Be A Man

Peep game. Peep vision. Written in 2004, I mentioned Barack Obama. Am I psychic? Does a bear shit in the woods?

EN 296

N. Leach

Friday, December 03, 2004

Be a Man

The representations of the private sphere and public life in Caleb Williams are seen quite distinctly in the portrayals of Mr. Barnabas Tyrell and Mr. Ferdinando Falkland. The novel suggests that these two men – along with the modes of life they each represent – are related through a false sense of pride. Rhetorically speaking, William Godwin is trying to show how a man should and should not act. To accomplish this, he creates two characters, cut from the same wealthy aristocratic cloth but sewn together with completely opposite moral fibers. Tyrell and Falkland are the antithesis of each other, and fittingly, are portrayed as extreme opposites. One is described as being “boisterous, rugged, and unfeeling” (Godwin 94), and the other is described as displaying “humanity, delicacy, firmness, and justice” (Godwin 105). In the first volume of this novel, Godwin has essentially created an arena for evil and good to do battle.

Apart from the rhetoric of model living, exists a deeper motive in Godwin’s writing that is driven by a thirst for knowledge of history he says is found in any “rational being” (Godwin 453). A being that, in its search for personal purpose, looks to the people of the past whom they can only assume have journeyed along the lines of a similar quest. But in their history books all these beings can find are passionately vague and impersonal representations of so called great men and women. Godwin strongly objected to this in “Of History and Romance”. In her “Introductory Discourse” to the Plays on the Passions, Joanna Baillie echoes Godwin’s sentiments which argue for the importance of depicting the private passions of individuals as opposed to the official, public representations given to historical figures. Despite their efforts, most history books remain written with an icy quill capable of showing history only as it is concerns economic and social conditions of the time. The censors of said material are seen by Godwin thusly:

They disdain the records of individuals. To interest our passions, or employ our thoughts about personal events, be they of patriots, of authors, of heroes or kings, they regard as a symptom of effeminacy. Their mighty minds cannot descend to be busied about anything less than the condition of nations, and the collation and comparison of successive ages. Whatever would disturb by exiting our feelings the torpid tranquility of the soul, they have in unspeakable abhorrence. (Godwin 454)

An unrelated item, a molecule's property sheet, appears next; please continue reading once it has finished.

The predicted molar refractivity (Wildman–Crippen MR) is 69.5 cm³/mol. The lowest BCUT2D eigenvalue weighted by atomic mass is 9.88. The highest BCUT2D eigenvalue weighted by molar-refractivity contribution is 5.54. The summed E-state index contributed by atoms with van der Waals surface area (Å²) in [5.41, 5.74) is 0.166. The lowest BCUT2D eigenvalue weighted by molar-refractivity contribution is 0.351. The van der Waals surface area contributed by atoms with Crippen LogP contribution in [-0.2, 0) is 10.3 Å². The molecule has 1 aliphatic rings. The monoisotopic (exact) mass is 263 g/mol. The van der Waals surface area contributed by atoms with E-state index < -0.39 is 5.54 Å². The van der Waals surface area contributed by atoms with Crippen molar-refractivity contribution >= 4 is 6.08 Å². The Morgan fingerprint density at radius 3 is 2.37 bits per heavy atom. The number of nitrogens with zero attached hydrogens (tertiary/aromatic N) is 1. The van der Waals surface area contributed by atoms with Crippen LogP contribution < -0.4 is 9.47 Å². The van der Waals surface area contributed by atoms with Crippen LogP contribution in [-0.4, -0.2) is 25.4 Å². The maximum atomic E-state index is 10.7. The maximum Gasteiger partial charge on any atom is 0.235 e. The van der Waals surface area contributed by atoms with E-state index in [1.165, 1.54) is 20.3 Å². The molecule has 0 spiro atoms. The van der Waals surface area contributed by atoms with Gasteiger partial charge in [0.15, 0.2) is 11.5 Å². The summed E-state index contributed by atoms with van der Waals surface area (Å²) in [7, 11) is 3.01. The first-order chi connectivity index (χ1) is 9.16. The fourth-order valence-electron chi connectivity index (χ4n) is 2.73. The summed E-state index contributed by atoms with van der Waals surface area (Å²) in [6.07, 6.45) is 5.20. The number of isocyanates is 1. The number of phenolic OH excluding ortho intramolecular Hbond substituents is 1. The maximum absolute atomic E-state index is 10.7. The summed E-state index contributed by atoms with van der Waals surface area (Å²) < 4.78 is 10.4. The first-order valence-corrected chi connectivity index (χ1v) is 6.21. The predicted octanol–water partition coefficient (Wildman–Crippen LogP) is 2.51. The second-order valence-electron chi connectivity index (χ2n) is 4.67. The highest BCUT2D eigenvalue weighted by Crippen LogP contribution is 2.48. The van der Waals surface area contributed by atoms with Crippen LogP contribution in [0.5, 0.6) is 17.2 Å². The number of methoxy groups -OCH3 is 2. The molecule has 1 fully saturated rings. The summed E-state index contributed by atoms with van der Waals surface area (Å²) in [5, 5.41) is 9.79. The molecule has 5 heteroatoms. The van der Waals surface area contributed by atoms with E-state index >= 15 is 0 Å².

He holds these censors in such an unfavorable light because he feels they are doing an injustice to humanity by prohibiting them from being moved by history in a way that could possibly spark inspiration so divine that it could only benefit humanity as a whole. Godwin lobbied for historical figures to be portrayed more like fictional heroes were portrayed because – allegorically speaking – more kids want to be Superman or Batman than Malcolm X or Barack Obama. But these were truly trivial pursuits in society’s eye, whose gaze still distinctly discerns the difference between history and romance. Included in the connotations brought to mind when one thinks of romance are those immediately related to the feminine. This relation stems from fact that romance novels gained their literary prowess through the hands of women readers. But examining this fact, we see that our programmed disdain for the romance novel and all things thusly related is no more than misogynistic residue not fully washed from our society-programmed minds. Residue that causes men to look with condescension upon all things women are engrossed with; including their embrace of the passions. This misogynistic view followed this logic: women are emotional beings; displaying your emotions and emotions themselves are a sign of weakness; women are weak; therefore, to be strong, a man must do the opposite of woman. To the powers that be, the censors, romance can have no substantial value to the progress of humanity, in any facet, because, viewed as a whole, it is a pointless, artificial, mere form of entertainment. To determine which hero is liked more – the public man or the private man – Godwin creates Tyrell and Falkland, who share the values of the censors and of himself and Joanna Baillie, respectively. Through specific reference to Godwin’s article “Of History and Romance” and his novel Caleb Williams, along with citations from Joanna Baillie’s “Introductory Discourse”, this essay aims to prove that portraying historic heroes as men as passionate moral individuals rather than exclusively men of renowned fame or influence is a way of ensnaring the undivided attention of the reader and therefore facilitating the communication of rhetoric.